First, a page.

The accountancy profession is in the grip of a mental health crisis, with a new study finding that 31% of chartered accountants feel stressed on a daily basis.
The research, conducted by CABA, the chartered accountants’ wellbeing charity, found that as few as 2% of respondents claim to be unaffected by stress.
Some 37% said their job was the main cause of their stress, while 29% cited the difficulty of trying to maintain a work-life blend. A further 38% said they checked emails outside work every day, and 33% checked their emails while sick or on annual leave.
The research found that the most commonly felt workplace frustrations include:
- being overworked (41%)
- office politics (33%)
- feeling undervalued (29%)
- failure to increase pay or rewards (29%)
- having to attend too many meetings (28%)
Kelly Freehan, service director, CABA, said: “While a certain degree of pressure can help with motivation, if stress levels are excessive, we risk becoming less productive or burning out. With our research finding that many chartered accountants feel their workloads are so severe that they need to constantly check their emails outside work, it’s clear that firms should be actively encouraging their staff to maintain a healthier work-life blend.”
Some 21% of respondents cited money as the main cause of stress, though this was of greater concern to younger and middle-aged respondents than it was to their older colleagues. Furthermore, 24% of 18-34-year-olds and 32% of 35-44-year-olds reported money being their main source of stress. This was in comparison to 10% of 45-54-year olds and 17% of those aged over 55.
The research actually found that younger and middle-aged chartered accountants were likely to feel more stressed overall than their older colleagues. Some 43% of 18-34-year-olds and 45% of 35-44-year-olds reported feeling stressed every day, compared with just 13% of 45-54-year olds and 15% of those aged over 55.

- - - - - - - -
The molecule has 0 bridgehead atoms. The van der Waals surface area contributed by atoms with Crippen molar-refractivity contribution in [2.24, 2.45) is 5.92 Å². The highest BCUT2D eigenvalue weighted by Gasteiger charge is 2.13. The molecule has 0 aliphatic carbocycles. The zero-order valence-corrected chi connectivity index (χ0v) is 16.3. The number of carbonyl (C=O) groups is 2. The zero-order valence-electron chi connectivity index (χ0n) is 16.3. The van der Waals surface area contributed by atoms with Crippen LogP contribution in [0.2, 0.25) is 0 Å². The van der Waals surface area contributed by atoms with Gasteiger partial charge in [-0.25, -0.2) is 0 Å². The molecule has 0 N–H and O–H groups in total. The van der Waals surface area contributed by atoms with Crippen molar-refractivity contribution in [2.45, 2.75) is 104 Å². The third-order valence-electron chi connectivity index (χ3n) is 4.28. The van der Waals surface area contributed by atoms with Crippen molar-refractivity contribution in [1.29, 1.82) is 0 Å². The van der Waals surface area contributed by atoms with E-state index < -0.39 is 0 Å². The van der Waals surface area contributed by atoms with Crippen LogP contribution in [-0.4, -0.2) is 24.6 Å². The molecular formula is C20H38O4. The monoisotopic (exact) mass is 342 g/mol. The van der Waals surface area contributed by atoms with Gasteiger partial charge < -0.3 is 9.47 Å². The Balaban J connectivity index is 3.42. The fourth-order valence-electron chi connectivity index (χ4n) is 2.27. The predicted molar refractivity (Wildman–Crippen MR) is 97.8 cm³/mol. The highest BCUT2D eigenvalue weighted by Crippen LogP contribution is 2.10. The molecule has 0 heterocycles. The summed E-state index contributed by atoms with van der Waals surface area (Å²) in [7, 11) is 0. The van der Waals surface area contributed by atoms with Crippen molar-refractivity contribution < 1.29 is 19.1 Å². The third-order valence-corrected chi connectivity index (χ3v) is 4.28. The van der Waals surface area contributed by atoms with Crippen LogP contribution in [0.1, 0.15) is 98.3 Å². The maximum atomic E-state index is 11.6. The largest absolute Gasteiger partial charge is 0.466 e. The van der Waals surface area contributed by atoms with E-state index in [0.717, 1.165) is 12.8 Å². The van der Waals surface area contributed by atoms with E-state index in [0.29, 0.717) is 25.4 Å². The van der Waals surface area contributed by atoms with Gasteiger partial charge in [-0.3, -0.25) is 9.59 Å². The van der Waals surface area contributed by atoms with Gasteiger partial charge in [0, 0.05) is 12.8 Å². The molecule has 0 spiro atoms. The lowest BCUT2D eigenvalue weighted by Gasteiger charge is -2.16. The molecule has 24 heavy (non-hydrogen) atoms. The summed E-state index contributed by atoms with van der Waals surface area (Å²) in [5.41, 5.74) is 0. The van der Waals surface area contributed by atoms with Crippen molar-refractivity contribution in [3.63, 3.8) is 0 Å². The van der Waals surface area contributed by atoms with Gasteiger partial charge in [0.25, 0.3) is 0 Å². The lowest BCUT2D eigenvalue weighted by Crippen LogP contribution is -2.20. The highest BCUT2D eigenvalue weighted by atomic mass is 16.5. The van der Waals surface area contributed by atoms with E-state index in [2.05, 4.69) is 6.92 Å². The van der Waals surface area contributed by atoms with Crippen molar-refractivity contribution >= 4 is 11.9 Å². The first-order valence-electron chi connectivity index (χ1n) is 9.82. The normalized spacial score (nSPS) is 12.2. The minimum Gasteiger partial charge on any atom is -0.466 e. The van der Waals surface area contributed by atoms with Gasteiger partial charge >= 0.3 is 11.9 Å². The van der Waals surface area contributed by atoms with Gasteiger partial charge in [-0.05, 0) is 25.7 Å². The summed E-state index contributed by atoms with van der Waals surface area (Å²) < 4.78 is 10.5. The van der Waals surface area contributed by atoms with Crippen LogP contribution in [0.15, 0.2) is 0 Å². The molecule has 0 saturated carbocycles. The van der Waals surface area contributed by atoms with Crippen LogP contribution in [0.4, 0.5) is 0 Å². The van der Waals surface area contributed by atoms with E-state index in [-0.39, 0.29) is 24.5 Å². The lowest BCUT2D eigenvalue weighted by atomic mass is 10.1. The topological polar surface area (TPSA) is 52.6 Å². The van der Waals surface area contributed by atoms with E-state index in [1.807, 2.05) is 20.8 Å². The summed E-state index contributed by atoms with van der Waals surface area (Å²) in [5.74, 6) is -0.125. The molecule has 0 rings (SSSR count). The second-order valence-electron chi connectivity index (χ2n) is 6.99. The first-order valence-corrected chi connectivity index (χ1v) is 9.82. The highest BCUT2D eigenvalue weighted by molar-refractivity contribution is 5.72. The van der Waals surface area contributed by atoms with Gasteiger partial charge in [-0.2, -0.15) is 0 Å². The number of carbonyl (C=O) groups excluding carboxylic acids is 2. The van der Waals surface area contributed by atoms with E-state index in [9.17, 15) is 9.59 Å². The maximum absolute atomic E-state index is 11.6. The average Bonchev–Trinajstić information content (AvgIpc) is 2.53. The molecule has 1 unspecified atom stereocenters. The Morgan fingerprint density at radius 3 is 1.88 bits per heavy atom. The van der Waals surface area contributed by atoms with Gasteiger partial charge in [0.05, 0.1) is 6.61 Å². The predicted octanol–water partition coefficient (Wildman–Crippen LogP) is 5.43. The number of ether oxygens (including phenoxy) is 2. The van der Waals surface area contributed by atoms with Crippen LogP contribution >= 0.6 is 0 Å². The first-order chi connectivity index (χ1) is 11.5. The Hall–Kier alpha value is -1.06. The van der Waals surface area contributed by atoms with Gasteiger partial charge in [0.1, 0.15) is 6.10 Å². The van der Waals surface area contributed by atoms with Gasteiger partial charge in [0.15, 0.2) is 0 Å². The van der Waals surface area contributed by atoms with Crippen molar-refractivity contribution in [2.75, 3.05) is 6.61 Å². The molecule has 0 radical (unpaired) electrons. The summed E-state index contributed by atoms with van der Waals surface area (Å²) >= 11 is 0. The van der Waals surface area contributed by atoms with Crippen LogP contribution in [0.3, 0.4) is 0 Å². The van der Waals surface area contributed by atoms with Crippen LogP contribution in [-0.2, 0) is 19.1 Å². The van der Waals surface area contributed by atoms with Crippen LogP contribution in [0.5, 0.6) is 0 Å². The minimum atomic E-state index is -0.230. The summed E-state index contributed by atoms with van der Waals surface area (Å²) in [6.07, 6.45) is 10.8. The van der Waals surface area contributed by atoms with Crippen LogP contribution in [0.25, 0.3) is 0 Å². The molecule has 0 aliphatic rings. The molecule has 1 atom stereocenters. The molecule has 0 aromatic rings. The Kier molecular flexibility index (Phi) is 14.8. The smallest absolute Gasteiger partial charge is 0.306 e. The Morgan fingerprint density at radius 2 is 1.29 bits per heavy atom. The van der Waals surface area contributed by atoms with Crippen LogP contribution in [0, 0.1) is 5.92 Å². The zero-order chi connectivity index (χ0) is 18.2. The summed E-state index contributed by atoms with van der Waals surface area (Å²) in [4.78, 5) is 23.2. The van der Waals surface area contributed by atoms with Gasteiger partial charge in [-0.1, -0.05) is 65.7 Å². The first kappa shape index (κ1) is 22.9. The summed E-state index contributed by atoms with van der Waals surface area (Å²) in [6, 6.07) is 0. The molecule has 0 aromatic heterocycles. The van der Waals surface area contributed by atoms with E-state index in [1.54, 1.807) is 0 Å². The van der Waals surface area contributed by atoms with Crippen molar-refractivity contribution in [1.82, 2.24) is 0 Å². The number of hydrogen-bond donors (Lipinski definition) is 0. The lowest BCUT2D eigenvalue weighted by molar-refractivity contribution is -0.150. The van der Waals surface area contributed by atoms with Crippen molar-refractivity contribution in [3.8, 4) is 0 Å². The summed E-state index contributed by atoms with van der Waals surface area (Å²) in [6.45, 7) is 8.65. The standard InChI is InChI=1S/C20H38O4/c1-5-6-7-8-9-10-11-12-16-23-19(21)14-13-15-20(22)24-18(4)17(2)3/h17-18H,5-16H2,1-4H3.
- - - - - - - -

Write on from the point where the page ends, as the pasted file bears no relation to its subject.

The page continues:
KFreehan added: “It’s particularly concerning to see that so many young people within the industry are wrestling with stress, with our research showing that they are the most likely to take work home, stay late in the office and work on days off. Business leaders must provide tangible support that helps staff to form healthy working habits at the start of their careers, if we’re to avoid the risk of fewer young people seeking opportunities in accountancy.”
Whatever the root cause, it’s clear that stress is having a major impact on accountants. Some 76% claimed work had negatively affected them in the past 12 months, with a particular strain being placed on their social lives. Some of the most common effects include:
- a close relationship being damaged (61%)
- being unable to partake in hobbies (37%)
- feeling unable to concentrate on non-work-related issues (28%)
- being unable to see friends (27%)
- putting on weight due to a lack of work-life blend (27%)
In conjunction with the survey, CABA has launched a new ‘Mental Wellbeing’ campaign. Featuring a dedicated microsite, the campaign will provide support and advice to empower members of the ICAEW chartered accountant community to take greater care of their mental wellbeing.